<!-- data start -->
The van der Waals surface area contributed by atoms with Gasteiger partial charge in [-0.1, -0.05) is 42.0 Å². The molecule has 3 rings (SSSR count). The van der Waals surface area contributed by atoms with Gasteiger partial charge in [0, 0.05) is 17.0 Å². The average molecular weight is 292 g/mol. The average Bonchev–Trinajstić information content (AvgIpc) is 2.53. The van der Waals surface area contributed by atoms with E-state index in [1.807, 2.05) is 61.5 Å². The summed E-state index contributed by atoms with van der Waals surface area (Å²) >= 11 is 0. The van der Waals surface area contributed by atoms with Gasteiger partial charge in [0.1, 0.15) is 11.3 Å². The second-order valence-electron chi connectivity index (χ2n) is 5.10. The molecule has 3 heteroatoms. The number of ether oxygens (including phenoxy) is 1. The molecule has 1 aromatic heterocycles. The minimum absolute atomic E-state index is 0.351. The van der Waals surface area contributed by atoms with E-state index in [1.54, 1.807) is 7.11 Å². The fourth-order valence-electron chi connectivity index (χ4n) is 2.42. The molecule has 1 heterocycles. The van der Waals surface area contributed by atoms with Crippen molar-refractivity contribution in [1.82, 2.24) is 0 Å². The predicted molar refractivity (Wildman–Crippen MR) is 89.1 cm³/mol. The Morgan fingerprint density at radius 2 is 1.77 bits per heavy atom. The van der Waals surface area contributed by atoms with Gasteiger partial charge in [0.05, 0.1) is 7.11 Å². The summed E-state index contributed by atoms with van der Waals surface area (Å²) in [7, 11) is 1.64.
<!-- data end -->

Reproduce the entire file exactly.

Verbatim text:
The van der Waals surface area contributed by atoms with Gasteiger partial charge in [-0.1, -0.05) is 42.0 Å². The molecule has 3 rings (SSSR count). The van der Waals surface area contributed by atoms with Gasteiger partial charge in [0, 0.05) is 17.0 Å². The average molecular weight is 292 g/mol. The average Bonchev–Trinajstić information content (AvgIpc) is 2.53. The van der Waals surface area contributed by atoms with E-state index in [1.807, 2.05) is 61.5 Å². The summed E-state index contributed by atoms with van der Waals surface area (Å²) >= 11 is 0. The van der Waals surface area contributed by atoms with Gasteiger partial charge in [0.1, 0.15) is 11.3 Å². The second-order valence-electron chi connectivity index (χ2n) is 5.10. The molecule has 3 heteroatoms. The number of ether oxygens (including phenoxy) is 1. The molecule has 1 aromatic heterocycles. The minimum absolute atomic E-state index is 0.351. The van der Waals surface area contributed by atoms with E-state index in [1.54, 1.807) is 7.11 Å². The fourth-order valence-electron chi connectivity index (χ4n) is 2.42. The molecule has 1 heterocycles. The van der Waals surface area contributed by atoms with Crippen molar-refractivity contribution in [1.82, 2.24) is 0 Å². The predicted molar refractivity (Wildman–Crippen MR) is 89.1 cm³/mol. The Morgan fingerprint density at radius 2 is 1.77 bits per heavy atom. The van der Waals surface area contributed by atoms with Gasteiger partial charge in [0.05, 0.1) is 7.11 Å². The summed E-state index contributed by atoms with van der Waals surface area (Å²) in [7, 11) is 1.64.